Tesla chief executive Elon Musk showed off the 'Model Y' late Thursday at the company's design studio in the southern California city of Hawthorne, and the company began taking orders online. (Bloomberg/File)
Tesla introduced a new electric sports utility vehicle slightly bigger and more expensive than its Model 3, pitched as an electric car for the masses.
Tesla chief executive Elon Musk showed off the "Model Y" late Thursday at the company's design studio in the southern California city of Hawthorne, and the company began taking orders online.
The all-electric Model Y has a starting price of $39,000 for a version with a 230-mile (370-kilometer) range. A long-range version of the SUV capable of traveling 300 miles (483 kilometers) on a single charge was priced at $47,000.
Deliveries were expected to begin late next year for the higher-priced Model Y vehicles, with the standard-range version likely get to buyers by spring of 2021, according to Tesla.
Musk said the Model Y has "the functionality of an SUV but it will ride like a sports car" accelerating from stand-still to 60 mph in 3.5 seconds.
Model Y featured a "panoramic glass roof" and could seat seven people, according to Musk.
Entry-level SUVs are a hot segment of the vehicle market.
"Even though the Model Y will debut with promises of grandeur, if there are any chinks in Tesla’s brand armor, this vehicle will expose them," said Edmunds executive director of industry analysis Jessica Caldwell.
"Tesla is about to learn exactly what it means to go head-to-head with the German automakers."
While Tesla has a devoted fan base, with people at the Thursday event shouting enthusiastically for Musk, the Model Y will be competing with attractive SUVs that titans such as BMW, Mercedes and Audi are bringing to market, according to Caldwell.
Possible turning point
The latest addition to the Tesla line-up comes shortly after the California-based company rolled out its lowest-priced Model 3, an electric car designed for the masses, at a base price of $35,000, with deliveries promised in one month.
At that price, the Model 3 is less than half the cost of most Tesla on the road and may be eligible for tax incentives which could further lower ownership costs.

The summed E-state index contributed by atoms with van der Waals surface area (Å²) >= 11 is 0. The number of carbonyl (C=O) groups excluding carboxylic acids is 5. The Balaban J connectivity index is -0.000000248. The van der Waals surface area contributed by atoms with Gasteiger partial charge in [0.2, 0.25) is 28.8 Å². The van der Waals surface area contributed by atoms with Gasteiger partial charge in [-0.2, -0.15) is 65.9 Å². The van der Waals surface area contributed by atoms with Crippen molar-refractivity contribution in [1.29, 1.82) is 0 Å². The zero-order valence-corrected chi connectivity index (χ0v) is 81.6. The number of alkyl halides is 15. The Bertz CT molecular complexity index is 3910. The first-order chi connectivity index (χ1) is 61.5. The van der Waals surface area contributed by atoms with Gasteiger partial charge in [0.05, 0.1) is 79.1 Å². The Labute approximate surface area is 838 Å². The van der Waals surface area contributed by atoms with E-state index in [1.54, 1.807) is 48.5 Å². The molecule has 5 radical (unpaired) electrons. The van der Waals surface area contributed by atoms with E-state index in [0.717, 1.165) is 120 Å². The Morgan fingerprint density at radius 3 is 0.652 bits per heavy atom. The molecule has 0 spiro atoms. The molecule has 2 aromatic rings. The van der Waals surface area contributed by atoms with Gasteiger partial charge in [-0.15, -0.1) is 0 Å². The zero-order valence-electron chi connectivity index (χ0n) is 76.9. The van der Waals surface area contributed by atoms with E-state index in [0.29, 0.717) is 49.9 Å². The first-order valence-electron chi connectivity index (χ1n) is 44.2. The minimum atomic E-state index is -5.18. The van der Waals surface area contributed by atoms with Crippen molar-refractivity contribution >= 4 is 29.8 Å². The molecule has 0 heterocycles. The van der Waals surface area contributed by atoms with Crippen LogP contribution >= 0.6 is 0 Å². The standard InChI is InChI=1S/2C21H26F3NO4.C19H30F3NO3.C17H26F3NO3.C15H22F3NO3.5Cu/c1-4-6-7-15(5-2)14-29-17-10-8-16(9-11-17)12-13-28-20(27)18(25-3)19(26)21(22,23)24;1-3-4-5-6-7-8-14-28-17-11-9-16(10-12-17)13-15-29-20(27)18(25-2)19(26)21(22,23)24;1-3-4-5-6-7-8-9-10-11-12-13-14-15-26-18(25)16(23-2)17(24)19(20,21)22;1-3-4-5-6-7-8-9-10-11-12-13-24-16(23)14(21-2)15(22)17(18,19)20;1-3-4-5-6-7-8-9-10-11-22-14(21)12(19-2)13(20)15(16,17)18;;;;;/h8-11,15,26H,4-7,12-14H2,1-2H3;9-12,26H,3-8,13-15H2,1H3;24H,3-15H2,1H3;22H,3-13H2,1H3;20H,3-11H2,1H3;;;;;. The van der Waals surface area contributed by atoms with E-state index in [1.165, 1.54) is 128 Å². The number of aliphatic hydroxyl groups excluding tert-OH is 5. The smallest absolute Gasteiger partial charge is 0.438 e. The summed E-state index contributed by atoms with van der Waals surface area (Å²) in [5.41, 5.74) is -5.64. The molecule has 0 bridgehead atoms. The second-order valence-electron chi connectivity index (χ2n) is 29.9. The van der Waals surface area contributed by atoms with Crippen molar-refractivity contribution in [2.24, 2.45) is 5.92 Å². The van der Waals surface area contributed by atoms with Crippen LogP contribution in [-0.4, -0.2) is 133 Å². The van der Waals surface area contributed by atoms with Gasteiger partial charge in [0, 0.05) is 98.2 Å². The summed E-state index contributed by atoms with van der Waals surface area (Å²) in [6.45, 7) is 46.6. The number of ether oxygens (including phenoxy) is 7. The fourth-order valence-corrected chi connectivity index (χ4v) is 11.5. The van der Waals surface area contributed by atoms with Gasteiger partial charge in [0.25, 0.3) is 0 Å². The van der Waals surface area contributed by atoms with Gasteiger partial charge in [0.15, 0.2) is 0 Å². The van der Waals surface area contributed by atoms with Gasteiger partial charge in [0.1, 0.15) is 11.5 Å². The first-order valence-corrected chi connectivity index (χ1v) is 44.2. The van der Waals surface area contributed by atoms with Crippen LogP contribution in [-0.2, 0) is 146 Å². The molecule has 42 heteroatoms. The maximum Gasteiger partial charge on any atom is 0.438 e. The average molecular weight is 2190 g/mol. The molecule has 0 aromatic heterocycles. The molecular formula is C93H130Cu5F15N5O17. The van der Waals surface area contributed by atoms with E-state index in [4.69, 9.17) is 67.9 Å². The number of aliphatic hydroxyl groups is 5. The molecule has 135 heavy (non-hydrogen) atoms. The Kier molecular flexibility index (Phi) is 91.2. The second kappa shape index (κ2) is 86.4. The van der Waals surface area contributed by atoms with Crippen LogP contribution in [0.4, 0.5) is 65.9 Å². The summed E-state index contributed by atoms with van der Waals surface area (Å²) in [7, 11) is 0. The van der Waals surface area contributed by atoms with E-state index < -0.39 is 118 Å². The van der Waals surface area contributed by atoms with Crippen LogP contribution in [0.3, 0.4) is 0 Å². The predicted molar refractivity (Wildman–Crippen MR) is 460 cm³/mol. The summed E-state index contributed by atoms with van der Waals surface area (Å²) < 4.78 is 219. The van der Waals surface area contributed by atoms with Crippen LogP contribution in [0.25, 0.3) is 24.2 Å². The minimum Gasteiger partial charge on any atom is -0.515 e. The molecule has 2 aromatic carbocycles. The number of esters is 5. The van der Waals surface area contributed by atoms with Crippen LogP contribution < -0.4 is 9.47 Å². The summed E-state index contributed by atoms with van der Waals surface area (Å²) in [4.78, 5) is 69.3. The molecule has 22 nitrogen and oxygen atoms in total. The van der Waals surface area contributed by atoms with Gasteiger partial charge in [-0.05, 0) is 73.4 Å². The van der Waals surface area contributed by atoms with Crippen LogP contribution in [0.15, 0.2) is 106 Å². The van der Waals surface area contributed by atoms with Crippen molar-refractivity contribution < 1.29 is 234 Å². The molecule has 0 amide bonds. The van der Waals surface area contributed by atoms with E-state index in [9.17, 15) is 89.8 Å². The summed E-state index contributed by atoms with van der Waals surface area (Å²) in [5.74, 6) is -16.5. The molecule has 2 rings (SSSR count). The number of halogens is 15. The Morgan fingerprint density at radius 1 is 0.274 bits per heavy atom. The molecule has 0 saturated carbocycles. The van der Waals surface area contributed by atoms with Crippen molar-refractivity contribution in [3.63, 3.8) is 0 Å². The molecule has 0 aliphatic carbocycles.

"If Tesla truly wants to be a mainstream brand, it's going to have to figure out how to sell cars to people besides young men in California," Caldwell said.
Tesla has a sound foundation for the Model Y to be a "turning point," since it has an enviably young base of buyers for a luxury brand and the Model X has had strong appeal to women, according to Caldwell.
The new vehicles suggest Tesla has been able to overcome production bottlenecks to ramp up production to meet demand, and moving toward Musk's goal of making electric vehicles widely available.
Tesla this week reversed course on its decision to move most of its sales online, saying it will keep many of its showrooms open -- but will need to hike prices to do so.
Tesla made the announcement on February 28 that it would begin selling its mass-market Model 3 at the promised $35,000 price, and close most of its retail locations to cut costs.
But the company said that after review, it had decided to keep some of its showrooms, although the specifics were not disclosed.
Tesla said the price hikes would start on March 18 for "the more expensive variants of Model 3, as well as Model S and X."
"To be clear, all sales worldwide will still be done online, in that potential Tesla owners coming in to stores will simply be shown how to order a Tesla on their phone in a few minutes," the statement added.
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